about a patient having seizures when medical staff was called for help: "it'll be awhile before we can get there. other people come first."

    In all those cases, the psych staff, me included, did all they could for the patients. I'd feel ashamed of us if we didn't. Psych nurses need medical skills too. Medical nurses need psych skills. We are treating a holistic person and that means treating all conditions that are in the person...

    (steps off soapbox)
    0402 and Meriwhen like this.
  8. 1
    Quote from Whispera
    I've found that psych patients are often the "red-haired stepchild" when it comes to having their other medical needs addressed. Symptoms they are showing can be chalked up to behavior issues--even low heart rate and cyanosis! Sometimes medical needs aren't addressed when a psych patient is hospitalized for psych issues. Sometimes it's an attitude on the part of the medical staff that they're only there for psych things. Sometimes it's ignorance on the part of the psych staff. I think it's unforgivable for a psych nurse to not know how to work a glucometer or address abnormal glucometer readings! That's basic nursing knowledge. Shame on the nurses and facility mentioned by the previous poster!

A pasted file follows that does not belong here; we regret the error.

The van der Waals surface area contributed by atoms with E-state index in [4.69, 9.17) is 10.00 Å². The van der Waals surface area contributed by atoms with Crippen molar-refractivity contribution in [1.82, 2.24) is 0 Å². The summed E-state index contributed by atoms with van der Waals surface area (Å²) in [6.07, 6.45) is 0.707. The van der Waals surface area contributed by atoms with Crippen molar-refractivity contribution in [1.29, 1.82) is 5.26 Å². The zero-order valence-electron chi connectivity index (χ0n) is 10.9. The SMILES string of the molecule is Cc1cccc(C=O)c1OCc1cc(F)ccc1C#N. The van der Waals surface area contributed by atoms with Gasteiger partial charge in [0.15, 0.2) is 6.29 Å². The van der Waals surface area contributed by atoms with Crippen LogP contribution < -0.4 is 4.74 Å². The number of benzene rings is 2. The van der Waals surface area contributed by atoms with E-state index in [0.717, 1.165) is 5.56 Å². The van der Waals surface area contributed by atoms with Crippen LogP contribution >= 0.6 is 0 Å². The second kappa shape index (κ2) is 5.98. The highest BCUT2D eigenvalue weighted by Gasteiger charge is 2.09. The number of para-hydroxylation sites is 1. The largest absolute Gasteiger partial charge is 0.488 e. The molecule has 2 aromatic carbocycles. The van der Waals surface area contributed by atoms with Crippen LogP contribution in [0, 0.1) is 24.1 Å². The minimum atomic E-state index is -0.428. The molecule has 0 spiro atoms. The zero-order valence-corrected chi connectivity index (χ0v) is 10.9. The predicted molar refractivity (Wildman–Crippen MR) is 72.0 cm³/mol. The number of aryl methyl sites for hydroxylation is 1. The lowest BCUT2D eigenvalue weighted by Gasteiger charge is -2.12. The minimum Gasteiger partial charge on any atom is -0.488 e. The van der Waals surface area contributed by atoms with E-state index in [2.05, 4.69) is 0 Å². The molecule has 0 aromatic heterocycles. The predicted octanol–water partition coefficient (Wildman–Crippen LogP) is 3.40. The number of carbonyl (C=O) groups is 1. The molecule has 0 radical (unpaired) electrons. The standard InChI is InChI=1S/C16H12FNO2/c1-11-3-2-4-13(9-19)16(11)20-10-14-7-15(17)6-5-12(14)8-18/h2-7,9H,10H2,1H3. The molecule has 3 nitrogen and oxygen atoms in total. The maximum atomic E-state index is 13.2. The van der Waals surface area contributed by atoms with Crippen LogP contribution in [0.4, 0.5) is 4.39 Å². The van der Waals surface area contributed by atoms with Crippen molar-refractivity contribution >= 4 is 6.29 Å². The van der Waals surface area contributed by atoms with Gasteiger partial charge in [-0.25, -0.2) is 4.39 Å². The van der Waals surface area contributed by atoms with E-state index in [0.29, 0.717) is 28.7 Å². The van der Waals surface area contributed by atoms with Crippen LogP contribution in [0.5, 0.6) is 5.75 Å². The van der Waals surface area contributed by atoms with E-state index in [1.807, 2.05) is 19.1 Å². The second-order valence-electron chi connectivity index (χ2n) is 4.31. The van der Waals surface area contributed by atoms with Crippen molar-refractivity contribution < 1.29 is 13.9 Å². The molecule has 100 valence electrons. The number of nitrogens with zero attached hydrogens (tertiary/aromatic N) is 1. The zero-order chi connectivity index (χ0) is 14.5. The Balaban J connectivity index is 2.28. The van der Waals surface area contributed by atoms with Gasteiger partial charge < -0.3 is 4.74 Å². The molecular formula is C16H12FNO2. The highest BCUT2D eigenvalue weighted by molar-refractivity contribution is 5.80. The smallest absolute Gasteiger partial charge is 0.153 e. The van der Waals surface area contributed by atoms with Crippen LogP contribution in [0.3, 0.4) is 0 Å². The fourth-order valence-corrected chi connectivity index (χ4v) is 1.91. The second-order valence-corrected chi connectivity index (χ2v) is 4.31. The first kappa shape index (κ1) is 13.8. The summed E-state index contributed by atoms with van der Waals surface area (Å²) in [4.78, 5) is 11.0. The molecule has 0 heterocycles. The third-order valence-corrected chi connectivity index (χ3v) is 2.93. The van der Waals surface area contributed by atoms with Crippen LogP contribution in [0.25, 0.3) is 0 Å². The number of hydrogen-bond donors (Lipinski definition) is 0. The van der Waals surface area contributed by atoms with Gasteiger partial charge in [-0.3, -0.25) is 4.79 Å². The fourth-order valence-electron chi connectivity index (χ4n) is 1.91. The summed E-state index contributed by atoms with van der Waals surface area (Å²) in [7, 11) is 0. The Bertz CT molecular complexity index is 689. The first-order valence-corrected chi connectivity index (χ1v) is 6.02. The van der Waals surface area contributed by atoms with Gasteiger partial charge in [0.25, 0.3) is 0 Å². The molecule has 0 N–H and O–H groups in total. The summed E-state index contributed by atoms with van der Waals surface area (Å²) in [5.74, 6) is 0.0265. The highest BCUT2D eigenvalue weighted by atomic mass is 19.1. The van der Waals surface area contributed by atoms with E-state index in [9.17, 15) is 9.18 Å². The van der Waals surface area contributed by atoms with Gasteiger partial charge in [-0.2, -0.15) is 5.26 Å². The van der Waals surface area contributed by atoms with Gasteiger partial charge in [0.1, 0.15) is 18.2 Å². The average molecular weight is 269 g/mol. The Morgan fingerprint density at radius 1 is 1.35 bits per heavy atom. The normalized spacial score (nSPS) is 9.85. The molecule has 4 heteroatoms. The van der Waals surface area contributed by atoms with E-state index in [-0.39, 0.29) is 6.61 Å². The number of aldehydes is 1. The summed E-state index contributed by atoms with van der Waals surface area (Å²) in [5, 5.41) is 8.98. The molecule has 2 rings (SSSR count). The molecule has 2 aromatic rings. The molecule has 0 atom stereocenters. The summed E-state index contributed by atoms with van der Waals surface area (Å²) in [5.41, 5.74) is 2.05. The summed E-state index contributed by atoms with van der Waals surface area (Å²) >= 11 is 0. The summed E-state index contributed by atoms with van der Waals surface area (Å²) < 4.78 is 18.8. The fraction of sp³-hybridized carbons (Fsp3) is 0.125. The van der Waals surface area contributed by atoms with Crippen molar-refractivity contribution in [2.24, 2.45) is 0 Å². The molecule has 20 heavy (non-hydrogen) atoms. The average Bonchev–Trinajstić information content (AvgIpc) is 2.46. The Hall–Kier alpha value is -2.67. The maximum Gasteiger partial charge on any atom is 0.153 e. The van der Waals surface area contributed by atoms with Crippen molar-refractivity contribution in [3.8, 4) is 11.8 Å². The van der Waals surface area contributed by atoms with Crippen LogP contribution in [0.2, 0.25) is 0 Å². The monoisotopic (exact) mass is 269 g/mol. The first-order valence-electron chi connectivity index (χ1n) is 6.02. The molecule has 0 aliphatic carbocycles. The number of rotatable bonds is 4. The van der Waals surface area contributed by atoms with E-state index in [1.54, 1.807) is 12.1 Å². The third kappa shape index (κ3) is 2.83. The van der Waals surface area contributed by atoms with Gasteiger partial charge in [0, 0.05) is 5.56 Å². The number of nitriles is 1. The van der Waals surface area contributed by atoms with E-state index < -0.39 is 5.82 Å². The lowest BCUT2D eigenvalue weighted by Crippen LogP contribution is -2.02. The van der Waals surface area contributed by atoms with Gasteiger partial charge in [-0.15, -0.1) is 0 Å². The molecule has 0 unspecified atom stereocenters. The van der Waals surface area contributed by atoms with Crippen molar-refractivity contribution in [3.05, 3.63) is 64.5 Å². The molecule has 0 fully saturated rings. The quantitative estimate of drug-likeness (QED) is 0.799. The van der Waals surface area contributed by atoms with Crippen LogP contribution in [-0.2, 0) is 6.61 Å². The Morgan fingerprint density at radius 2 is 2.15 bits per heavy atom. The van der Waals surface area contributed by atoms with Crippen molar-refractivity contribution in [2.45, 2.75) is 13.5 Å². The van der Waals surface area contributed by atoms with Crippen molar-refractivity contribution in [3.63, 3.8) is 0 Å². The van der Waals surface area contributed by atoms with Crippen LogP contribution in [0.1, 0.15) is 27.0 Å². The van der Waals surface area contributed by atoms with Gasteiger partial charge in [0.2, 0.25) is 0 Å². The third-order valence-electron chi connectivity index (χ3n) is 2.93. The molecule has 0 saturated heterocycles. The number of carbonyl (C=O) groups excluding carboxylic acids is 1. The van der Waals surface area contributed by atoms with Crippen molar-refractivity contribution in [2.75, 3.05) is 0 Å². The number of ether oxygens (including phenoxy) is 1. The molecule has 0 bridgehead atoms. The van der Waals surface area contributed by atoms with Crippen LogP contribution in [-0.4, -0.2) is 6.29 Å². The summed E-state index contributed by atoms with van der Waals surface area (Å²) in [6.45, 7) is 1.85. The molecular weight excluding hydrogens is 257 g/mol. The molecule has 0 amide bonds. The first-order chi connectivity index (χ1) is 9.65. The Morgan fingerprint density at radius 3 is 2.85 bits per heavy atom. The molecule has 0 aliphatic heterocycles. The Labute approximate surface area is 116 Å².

I floated a hospital as the psych nurse consultant. Some things I heard people say and saw, that enraged me:

    from a nurse to a doctor about a patient in alcohol withdrawal: "you don't want to do anything to medicate his symptoms, do you?"
    from the in-house doctor who was called about a patient with extreme SOB and cyanosis: "he can get that taken care of after discharge."
    when I went to see a suicidal patient in the ER, to evaluate him (this happened more than once): the patient was out of sight from the staff, with a bag of pills (or a weapon) beside him/her on the exam table. Staff also said, "good thing you're here--we're too busy to deal with your patient."
    about a patient having seizures when medical staff was called for help: "it'll be awhile before we can get there. other people come first."

    In all those cases, the psych staff, me included, did all they could for the patients. I'd feel ashamed of us if we didn't. Psych nurses need medical skills too. Medical nurses need psych skills. We are treating a holistic person and that means treating all conditions that are in the person...